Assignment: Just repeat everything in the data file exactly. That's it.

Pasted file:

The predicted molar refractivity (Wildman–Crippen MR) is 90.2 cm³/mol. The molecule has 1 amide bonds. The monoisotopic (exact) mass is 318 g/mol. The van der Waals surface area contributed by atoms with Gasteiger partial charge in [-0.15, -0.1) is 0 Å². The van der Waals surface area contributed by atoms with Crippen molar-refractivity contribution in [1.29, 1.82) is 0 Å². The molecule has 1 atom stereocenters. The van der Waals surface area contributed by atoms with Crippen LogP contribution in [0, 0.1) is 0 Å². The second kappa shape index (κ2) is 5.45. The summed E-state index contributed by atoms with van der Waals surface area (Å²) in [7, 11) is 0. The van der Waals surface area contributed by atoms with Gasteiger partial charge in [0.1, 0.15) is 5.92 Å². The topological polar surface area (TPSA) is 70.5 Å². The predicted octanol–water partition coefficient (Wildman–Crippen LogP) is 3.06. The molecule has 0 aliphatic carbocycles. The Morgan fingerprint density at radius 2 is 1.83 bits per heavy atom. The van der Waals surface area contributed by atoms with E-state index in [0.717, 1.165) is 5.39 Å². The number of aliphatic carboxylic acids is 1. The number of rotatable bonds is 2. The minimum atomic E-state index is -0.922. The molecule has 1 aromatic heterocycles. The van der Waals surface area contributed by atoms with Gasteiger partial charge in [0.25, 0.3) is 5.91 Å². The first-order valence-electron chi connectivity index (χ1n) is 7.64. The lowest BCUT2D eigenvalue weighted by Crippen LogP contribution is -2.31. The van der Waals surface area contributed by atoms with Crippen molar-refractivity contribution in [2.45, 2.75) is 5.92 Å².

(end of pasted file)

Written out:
The predicted molar refractivity (Wildman–Crippen MR) is 90.2 cm³/mol. The molecule has 1 amide bonds. The monoisotopic (exact) mass is 318 g/mol. The van der Waals surface area contributed by atoms with Gasteiger partial charge in [-0.15, -0.1) is 0 Å². The van der Waals surface area contributed by atoms with Crippen molar-refractivity contribution in [1.29, 1.82) is 0 Å². The molecule has 1 atom stereocenters. The van der Waals surface area contributed by atoms with Crippen LogP contribution in [0, 0.1) is 0 Å². The second kappa shape index (κ2) is 5.45. The summed E-state index contributed by atoms with van der Waals surface area (Å²) in [7, 11) is 0. The van der Waals surface area contributed by atoms with Gasteiger partial charge in [0.1, 0.15) is 5.92 Å². The topological polar surface area (TPSA) is 70.5 Å². The predicted octanol–water partition coefficient (Wildman–Crippen LogP) is 3.06. The molecule has 0 aliphatic carbocycles. The Morgan fingerprint density at radius 2 is 1.83 bits per heavy atom. The van der Waals surface area contributed by atoms with E-state index in [0.717, 1.165) is 5.39 Å². The number of aliphatic carboxylic acids is 1. The number of rotatable bonds is 2. The minimum atomic E-state index is -0.922. The molecule has 1 aromatic heterocycles. The van der Waals surface area contributed by atoms with Gasteiger partial charge in [0.25, 0.3) is 5.91 Å². The first-order valence-electron chi connectivity index (χ1n) is 7.64. The lowest BCUT2D eigenvalue weighted by Crippen LogP contribution is -2.31. The van der Waals surface area contributed by atoms with Crippen molar-refractivity contribution in [2.45, 2.75) is 5.92 Å².